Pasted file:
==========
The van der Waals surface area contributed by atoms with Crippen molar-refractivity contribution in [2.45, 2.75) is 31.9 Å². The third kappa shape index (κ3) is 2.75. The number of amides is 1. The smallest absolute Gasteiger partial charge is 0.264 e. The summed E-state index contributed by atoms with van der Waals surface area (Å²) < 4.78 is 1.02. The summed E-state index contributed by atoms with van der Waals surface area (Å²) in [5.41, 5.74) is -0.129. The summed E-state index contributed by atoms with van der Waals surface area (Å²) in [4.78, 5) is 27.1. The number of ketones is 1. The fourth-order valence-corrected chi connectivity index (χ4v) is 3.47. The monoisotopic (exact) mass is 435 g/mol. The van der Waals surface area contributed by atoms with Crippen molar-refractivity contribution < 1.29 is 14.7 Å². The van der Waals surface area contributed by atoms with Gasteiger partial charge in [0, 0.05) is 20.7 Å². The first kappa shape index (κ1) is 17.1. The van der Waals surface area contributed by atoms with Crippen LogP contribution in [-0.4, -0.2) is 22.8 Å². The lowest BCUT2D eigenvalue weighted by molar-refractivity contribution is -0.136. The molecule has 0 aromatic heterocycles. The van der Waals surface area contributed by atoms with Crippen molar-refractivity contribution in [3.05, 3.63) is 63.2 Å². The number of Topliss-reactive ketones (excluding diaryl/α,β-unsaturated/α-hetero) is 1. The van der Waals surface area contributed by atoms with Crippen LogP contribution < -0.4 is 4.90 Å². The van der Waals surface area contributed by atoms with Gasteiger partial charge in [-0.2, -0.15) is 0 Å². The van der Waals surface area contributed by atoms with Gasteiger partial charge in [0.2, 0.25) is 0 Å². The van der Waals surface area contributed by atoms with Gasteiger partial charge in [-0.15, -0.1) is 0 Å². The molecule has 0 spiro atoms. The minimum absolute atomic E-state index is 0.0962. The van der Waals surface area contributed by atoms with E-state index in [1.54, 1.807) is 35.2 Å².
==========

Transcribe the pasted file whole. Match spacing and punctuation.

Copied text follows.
The van der Waals surface area contributed by atoms with Crippen molar-refractivity contribution in [2.45, 2.75) is 31.9 Å². The third kappa shape index (κ3) is 2.75. The number of amides is 1. The smallest absolute Gasteiger partial charge is 0.264 e. The summed E-state index contributed by atoms with van der Waals surface area (Å²) < 4.78 is 1.02. The summed E-state index contributed by atoms with van der Waals surface area (Å²) in [5.41, 5.74) is -0.129. The summed E-state index contributed by atoms with van der Waals surface area (Å²) in [4.78, 5) is 27.1. The number of ketones is 1. The fourth-order valence-corrected chi connectivity index (χ4v) is 3.47. The monoisotopic (exact) mass is 435 g/mol. The van der Waals surface area contributed by atoms with Crippen molar-refractivity contribution < 1.29 is 14.7 Å². The van der Waals surface area contributed by atoms with Gasteiger partial charge in [0, 0.05) is 20.7 Å². The first kappa shape index (κ1) is 17.1. The van der Waals surface area contributed by atoms with Crippen LogP contribution in [-0.4, -0.2) is 22.8 Å². The lowest BCUT2D eigenvalue weighted by molar-refractivity contribution is -0.136. The molecule has 0 aromatic heterocycles. The van der Waals surface area contributed by atoms with Crippen molar-refractivity contribution in [3.05, 3.63) is 63.2 Å². The number of Topliss-reactive ketones (excluding diaryl/α,β-unsaturated/α-hetero) is 1. The van der Waals surface area contributed by atoms with Crippen LogP contribution < -0.4 is 4.90 Å². The van der Waals surface area contributed by atoms with Gasteiger partial charge in [-0.2, -0.15) is 0 Å². The van der Waals surface area contributed by atoms with Gasteiger partial charge in [0.2, 0.25) is 0 Å². The van der Waals surface area contributed by atoms with Gasteiger partial charge in [-0.15, -0.1) is 0 Å². The molecule has 0 spiro atoms. The minimum absolute atomic E-state index is 0.0962. The van der Waals surface area contributed by atoms with E-state index in [1.54, 1.807) is 35.2 Å².